Films about death that seek profundity run the obvious risk that bleakness will sink things below an audience’s limit for an emotional dive. Those concerning assisted suicide, perhaps doubly so. In Your Arms, a Danish drama on the subject by writer/director Samanou Acheche Sahlstrøm, manages a fairly deft dance through the gloom by means of finely observed naturalism, prickly humour and a touch of melodrama.
Swedish hospice nurse Maria (Lisa Carlehed) seems to barely exist in her small, cold Copenhagen apartment, alone but for an unwanted cat that she doesn’t even have the desire to name. Her masochistic tendencies, such as a penchant for casual self-torture with scalding water, prepare her for the flagellation of dealing with the unrepentantly vicious Neils (Peter Plaugborg). Wheelchair-bound from end-stage motor neuron disease, Neils’ pleasure in the emotional pain of others has alienated everyone around him, including his family. After Neils botches a suicide attempt while under her care, Maria, through a mixture of guilt and compassion, agrees to take him to a Dignitas-like clinic in Switzerland via a stop in Hamburg where she is given insight into his past.
As to be expected, what follows is dark and occasionally tough viewing, but not as bleak as might first be concluded from the subject matter and lingering views of frosty winter landscapes. Candid scenes of the daily indignities of paralysed life are leavened by black comedic interludes, Neils’ amusingly caustic jibes, and a touching hopefulness. Thematically, much is made of boundaries in the film both literal and figurative. This provides some of the film’s most perceptive moments, but also some of its most hokey; the symbolism employed meandering from the elegant to the cumbersome. Significance of windows as cruel transparent barriers is made sufficiently subtle, a roadside deer requiring a mercy killing considerably less so. Theme and characterisation mesh well, as the awkward balancing act between unwelcome support and ungainly professional detachment is played out. The tension elicited when these lines are laid out and then crossed is where the film finds its richest source of humour and pathos. The central performances are excellent, animating the somewhat stale cliché of the virtuous nurse/hard patient relationship. Of particular note is the accomplished physicality both display, as Carlehed visibly unfurls throughout and Plaugborg imbues Neils with a complex blend of threatening presence and vulnerability.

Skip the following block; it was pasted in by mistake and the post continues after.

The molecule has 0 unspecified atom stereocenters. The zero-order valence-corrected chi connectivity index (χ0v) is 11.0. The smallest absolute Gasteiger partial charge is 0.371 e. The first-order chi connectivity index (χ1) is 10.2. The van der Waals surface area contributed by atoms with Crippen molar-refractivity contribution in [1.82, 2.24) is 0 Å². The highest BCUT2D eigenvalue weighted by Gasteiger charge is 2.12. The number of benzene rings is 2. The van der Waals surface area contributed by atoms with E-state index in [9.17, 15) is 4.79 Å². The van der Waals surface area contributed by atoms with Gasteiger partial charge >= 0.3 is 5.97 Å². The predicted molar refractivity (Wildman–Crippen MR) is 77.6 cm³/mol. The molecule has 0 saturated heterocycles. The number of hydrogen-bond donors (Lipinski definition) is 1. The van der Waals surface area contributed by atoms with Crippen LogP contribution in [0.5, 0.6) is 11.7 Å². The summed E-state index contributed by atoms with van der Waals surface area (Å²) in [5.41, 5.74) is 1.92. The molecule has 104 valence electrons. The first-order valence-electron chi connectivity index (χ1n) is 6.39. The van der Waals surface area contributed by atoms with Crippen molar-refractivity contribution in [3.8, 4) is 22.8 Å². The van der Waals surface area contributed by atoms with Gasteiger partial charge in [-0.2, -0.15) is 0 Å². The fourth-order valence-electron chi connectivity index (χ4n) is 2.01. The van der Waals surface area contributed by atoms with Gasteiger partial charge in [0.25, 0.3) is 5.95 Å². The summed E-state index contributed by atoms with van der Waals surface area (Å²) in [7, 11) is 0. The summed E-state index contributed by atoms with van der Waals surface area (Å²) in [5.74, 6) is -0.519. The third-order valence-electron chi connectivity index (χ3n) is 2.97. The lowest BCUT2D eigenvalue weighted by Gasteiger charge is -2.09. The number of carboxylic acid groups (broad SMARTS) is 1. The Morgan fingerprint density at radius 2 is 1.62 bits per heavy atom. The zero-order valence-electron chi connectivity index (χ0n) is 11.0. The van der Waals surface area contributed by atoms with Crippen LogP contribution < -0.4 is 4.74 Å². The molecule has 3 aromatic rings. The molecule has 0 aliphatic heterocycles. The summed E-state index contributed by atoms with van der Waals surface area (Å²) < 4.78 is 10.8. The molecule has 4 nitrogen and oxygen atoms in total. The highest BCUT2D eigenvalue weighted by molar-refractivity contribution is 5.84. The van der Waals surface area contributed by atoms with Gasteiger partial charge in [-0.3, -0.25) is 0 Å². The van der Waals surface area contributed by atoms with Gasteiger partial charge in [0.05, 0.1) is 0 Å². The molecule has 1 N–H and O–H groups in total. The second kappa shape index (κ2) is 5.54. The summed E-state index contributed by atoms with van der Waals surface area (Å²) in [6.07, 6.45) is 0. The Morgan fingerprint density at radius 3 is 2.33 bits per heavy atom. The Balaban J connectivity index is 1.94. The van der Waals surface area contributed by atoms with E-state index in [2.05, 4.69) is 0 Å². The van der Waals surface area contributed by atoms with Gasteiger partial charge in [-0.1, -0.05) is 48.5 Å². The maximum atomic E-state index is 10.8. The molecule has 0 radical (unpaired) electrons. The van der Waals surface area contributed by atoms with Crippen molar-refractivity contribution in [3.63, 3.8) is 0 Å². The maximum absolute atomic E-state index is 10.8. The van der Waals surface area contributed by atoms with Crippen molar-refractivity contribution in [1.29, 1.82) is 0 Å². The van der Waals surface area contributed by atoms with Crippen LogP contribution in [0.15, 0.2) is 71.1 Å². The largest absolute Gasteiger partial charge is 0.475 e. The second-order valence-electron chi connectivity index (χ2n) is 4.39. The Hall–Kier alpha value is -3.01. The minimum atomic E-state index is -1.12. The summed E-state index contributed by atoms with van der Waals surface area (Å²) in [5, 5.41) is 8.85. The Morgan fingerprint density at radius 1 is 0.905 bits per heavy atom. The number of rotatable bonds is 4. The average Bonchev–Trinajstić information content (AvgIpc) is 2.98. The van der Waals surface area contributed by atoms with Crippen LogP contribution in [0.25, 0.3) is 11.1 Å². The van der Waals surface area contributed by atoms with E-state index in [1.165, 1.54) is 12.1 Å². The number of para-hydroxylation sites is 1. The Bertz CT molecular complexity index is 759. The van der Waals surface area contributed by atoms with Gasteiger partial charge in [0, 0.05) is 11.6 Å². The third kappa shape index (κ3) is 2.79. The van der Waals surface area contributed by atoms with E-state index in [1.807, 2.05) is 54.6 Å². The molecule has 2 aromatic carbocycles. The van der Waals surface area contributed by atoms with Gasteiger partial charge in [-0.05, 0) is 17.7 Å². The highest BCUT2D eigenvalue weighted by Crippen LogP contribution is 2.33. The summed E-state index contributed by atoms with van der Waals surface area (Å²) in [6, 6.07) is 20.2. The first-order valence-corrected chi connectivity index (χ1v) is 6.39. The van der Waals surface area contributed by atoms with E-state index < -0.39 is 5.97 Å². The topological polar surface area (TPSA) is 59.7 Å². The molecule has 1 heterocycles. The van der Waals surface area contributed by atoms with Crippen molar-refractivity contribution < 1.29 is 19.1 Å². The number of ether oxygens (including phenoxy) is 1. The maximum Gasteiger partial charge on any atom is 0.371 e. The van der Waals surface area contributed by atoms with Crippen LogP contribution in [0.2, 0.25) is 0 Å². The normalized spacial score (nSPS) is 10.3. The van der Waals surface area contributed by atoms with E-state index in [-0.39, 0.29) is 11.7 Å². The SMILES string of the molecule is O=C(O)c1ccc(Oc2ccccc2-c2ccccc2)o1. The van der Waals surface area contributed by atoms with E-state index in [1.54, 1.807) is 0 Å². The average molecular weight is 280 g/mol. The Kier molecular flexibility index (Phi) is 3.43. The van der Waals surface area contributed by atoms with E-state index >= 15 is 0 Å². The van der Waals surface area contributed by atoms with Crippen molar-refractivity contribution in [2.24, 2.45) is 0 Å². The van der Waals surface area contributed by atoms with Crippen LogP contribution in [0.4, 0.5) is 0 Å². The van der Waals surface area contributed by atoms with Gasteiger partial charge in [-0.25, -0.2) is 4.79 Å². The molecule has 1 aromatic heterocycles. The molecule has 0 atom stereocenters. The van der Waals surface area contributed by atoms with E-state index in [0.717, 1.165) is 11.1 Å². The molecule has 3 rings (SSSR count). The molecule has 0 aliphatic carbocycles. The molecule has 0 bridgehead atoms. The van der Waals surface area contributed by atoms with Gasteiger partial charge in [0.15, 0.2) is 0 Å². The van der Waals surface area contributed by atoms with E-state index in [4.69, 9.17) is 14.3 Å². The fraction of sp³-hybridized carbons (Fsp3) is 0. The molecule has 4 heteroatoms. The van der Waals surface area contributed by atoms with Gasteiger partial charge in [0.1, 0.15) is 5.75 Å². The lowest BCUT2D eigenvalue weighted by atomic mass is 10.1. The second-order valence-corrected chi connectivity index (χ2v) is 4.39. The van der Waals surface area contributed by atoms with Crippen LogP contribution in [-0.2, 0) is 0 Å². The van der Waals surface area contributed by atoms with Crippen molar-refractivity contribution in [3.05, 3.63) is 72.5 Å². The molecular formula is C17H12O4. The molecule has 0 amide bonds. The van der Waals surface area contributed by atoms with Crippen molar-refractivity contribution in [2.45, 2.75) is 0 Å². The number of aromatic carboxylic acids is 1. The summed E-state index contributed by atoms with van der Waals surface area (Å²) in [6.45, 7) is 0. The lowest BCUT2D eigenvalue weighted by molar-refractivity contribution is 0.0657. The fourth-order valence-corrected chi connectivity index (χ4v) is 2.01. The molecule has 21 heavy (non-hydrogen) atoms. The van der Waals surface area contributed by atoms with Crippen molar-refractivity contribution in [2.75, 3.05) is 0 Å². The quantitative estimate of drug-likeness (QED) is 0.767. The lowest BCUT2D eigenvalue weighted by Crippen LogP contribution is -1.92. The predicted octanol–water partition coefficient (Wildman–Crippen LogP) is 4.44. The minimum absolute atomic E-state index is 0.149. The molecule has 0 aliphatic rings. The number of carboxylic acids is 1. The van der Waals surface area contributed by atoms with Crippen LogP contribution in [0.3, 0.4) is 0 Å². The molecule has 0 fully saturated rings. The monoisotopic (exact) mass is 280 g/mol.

Graceful handheld cinematography by Brian Curt Petersen, frequently held in elongated close-up, is simple but precise, sharpening the raw emotional scenes and taking the edges off the stagy missteps. More openly expressive is the editing from Theis Schmidt, working with confident fragmentary cutting and providing constant reminders of the unfinished. The soundtrack chops songs suddenly short, and jumps in time and space throw us out of moments we’ve relaxed into. These devices are neat and, despite their blunt and conspicuous nature, feel earned and appropriate as vicarious engagement with Niels’ condition and decision. While the formulaic foundations beneath the film are plain to see, as Neil’s barbed tongue softens to Maria’s befuddled charms just in time for the obligatory kiss, such cosy familiarity is welcome when harsh reality threatens to become oppressive. Those expecting something more provocative and ambitious might balk at the sentimental and conventional aspects, but perhaps better to float when the alternative is to drown.
by Kieran Gosney